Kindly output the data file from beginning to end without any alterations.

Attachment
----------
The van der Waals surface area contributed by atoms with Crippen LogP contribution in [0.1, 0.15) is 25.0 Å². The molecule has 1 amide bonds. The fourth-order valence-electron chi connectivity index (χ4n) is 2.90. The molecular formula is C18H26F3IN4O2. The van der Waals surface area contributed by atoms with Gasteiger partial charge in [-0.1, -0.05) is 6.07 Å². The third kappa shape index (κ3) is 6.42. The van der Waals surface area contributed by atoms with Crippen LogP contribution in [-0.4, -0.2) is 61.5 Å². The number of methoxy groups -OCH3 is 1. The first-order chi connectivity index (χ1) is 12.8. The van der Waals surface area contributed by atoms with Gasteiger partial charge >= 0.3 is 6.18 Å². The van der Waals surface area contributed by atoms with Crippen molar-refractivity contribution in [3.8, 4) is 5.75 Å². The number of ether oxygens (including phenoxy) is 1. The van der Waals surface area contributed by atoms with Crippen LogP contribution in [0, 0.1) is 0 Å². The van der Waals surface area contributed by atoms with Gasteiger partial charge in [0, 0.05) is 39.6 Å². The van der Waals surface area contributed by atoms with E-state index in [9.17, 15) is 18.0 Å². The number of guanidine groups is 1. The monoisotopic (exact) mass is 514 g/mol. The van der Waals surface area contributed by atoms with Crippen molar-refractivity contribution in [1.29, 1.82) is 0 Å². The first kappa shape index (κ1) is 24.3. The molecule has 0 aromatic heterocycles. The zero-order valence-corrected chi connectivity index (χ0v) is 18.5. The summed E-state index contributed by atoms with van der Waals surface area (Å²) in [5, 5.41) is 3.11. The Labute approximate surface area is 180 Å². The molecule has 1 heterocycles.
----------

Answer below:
The van der Waals surface area contributed by atoms with Crippen LogP contribution in [0.1, 0.15) is 25.0 Å². The molecule has 1 amide bonds. The fourth-order valence-electron chi connectivity index (χ4n) is 2.90. The molecular formula is C18H26F3IN4O2. The van der Waals surface area contributed by atoms with Gasteiger partial charge in [-0.1, -0.05) is 6.07 Å². The third kappa shape index (κ3) is 6.42. The van der Waals surface area contributed by atoms with Crippen LogP contribution in [-0.4, -0.2) is 61.5 Å². The number of methoxy groups -OCH3 is 1. The first-order chi connectivity index (χ1) is 12.8. The van der Waals surface area contributed by atoms with Gasteiger partial charge >= 0.3 is 6.18 Å². The van der Waals surface area contributed by atoms with Crippen molar-refractivity contribution in [3.8, 4) is 5.75 Å². The number of ether oxygens (including phenoxy) is 1. The van der Waals surface area contributed by atoms with Crippen LogP contribution in [0, 0.1) is 0 Å². The van der Waals surface area contributed by atoms with Gasteiger partial charge in [0, 0.05) is 39.6 Å². The van der Waals surface area contributed by atoms with E-state index in [9.17, 15) is 18.0 Å². The number of guanidine groups is 1. The monoisotopic (exact) mass is 514 g/mol. The van der Waals surface area contributed by atoms with Crippen molar-refractivity contribution in [1.29, 1.82) is 0 Å². The first kappa shape index (κ1) is 24.3. The molecule has 0 aromatic heterocycles. The zero-order valence-corrected chi connectivity index (χ0v) is 18.5. The summed E-state index contributed by atoms with van der Waals surface area (Å²) in [5, 5.41) is 3.11. The Labute approximate surface area is 180 Å². The molecule has 1 heterocycles.